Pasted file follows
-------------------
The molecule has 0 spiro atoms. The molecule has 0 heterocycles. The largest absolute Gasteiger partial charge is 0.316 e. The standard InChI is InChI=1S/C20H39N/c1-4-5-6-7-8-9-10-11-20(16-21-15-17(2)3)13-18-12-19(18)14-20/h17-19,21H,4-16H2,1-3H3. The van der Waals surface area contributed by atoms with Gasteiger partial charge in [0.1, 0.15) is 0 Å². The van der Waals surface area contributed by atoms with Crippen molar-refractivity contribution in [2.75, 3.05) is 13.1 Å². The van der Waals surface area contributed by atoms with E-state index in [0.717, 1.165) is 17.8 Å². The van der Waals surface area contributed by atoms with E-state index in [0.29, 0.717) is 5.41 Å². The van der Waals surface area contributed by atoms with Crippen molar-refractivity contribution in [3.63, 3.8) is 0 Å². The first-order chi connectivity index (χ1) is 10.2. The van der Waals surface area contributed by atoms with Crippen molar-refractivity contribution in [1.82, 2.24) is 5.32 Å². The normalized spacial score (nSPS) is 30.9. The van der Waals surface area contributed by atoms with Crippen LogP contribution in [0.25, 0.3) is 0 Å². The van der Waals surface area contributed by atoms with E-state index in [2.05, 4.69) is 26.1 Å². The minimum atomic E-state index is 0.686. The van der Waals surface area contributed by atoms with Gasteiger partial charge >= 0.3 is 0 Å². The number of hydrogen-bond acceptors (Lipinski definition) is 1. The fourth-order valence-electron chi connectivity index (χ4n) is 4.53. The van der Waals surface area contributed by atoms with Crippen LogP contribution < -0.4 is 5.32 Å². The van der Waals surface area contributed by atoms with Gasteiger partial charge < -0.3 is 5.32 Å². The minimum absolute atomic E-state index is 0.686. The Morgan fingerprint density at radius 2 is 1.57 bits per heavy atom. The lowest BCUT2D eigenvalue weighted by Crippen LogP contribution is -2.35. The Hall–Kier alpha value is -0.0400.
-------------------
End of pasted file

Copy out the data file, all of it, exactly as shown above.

The molecule has 0 spiro atoms. The molecule has 0 heterocycles. The largest absolute Gasteiger partial charge is 0.316 e. The standard InChI is InChI=1S/C20H39N/c1-4-5-6-7-8-9-10-11-20(16-21-15-17(2)3)13-18-12-19(18)14-20/h17-19,21H,4-16H2,1-3H3. The van der Waals surface area contributed by atoms with Gasteiger partial charge in [0.1, 0.15) is 0 Å². The van der Waals surface area contributed by atoms with Crippen molar-refractivity contribution in [2.75, 3.05) is 13.1 Å². The van der Waals surface area contributed by atoms with E-state index in [0.717, 1.165) is 17.8 Å². The van der Waals surface area contributed by atoms with E-state index in [0.29, 0.717) is 5.41 Å². The van der Waals surface area contributed by atoms with Crippen molar-refractivity contribution in [3.63, 3.8) is 0 Å². The first-order chi connectivity index (χ1) is 10.2. The van der Waals surface area contributed by atoms with Crippen molar-refractivity contribution in [1.82, 2.24) is 5.32 Å². The normalized spacial score (nSPS) is 30.9. The van der Waals surface area contributed by atoms with Crippen LogP contribution in [0.25, 0.3) is 0 Å². The van der Waals surface area contributed by atoms with E-state index in [2.05, 4.69) is 26.1 Å². The minimum atomic E-state index is 0.686. The van der Waals surface area contributed by atoms with Gasteiger partial charge >= 0.3 is 0 Å². The number of hydrogen-bond acceptors (Lipinski definition) is 1. The fourth-order valence-electron chi connectivity index (χ4n) is 4.53. The van der Waals surface area contributed by atoms with Crippen LogP contribution < -0.4 is 5.32 Å². The van der Waals surface area contributed by atoms with Gasteiger partial charge < -0.3 is 5.32 Å². The minimum absolute atomic E-state index is 0.686. The Morgan fingerprint density at radius 2 is 1.57 bits per heavy atom. The lowest BCUT2D eigenvalue weighted by Crippen LogP contribution is -2.35. The Hall–Kier alpha value is -0.0400.